However, the new paper exposes EFSA's thinking as completely out of touch with the science. This latest study graphically illustrates that SDN-1 can frequently produce large indels and DNA rearrangements at the intended editing site, which can interfere with multiple gene functions. Furthermore, while the scientists intended to make only SDN-1-type gene disruptions, they ended up with SDN-3-type incorporations of exogenous DNA in a massive 25 out of 31 second-generation CRISPR-edited rice lines. The foreign DNA in this case consisted of elements from the genetic construct – the plasmid – that was used to carry the gene-editing tool into the plant cells.
This finding of exogenous DNA (an outcome supposedly restricted to SDN-3) from an SDN-1 editing event makes a nonsense of EFSA's attempt to divide up gene-editing technologies into SDN-1, -2, and -3. It shows that the agency's assumption that the first two are somehow safer than the last is wrong.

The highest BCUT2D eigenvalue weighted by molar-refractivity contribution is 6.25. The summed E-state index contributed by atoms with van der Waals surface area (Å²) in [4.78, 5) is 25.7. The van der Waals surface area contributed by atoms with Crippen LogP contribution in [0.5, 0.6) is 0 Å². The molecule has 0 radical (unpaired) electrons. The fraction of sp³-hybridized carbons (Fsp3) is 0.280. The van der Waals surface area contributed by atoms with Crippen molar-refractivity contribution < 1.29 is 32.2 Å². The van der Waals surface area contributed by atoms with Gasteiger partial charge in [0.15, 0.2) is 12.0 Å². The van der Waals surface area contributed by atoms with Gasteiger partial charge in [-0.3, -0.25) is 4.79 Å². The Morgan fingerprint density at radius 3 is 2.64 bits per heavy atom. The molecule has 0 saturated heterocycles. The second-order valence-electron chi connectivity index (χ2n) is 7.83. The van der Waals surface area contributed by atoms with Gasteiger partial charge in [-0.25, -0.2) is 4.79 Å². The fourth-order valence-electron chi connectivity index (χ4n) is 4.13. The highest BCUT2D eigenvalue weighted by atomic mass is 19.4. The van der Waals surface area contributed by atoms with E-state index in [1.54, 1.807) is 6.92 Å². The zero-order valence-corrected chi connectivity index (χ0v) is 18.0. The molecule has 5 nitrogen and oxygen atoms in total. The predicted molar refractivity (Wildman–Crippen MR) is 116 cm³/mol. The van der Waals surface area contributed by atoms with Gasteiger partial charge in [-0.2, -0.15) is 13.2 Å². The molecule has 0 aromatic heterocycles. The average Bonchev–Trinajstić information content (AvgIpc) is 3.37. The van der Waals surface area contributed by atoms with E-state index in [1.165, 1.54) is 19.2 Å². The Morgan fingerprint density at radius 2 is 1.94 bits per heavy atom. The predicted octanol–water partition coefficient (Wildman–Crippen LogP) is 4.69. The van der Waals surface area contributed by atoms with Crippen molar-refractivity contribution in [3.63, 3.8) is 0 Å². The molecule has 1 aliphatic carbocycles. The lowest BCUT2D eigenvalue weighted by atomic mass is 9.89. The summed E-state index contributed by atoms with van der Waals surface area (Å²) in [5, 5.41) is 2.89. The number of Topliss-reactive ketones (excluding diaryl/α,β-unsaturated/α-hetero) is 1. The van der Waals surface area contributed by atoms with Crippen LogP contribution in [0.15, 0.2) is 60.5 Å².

Does EFSA’s opinion matter?
EFSA’s opinion matters because it was requested by the European Commission – and some members of the Commission will use EFSA’s opinion to back their desire to promote gene editing in line with the GMO industry’s wish. That could entail exempting gene editing from the GMO regulations, meaning that gene-edited products will be subjected to little or no safety checking and no labelling.
Tissue culture-induced mutations
Placing the new study in context, a previous study published in 2018 separated out the various stages of developing CRISPR-edited rice plants and examined how many off-target and on-target mutations were caused by each different stage. The stages examined were:
* Tissue culture only
* Agrobacterium infection (used to carry the CRISPR gene-editing tool into the plant cells) only, and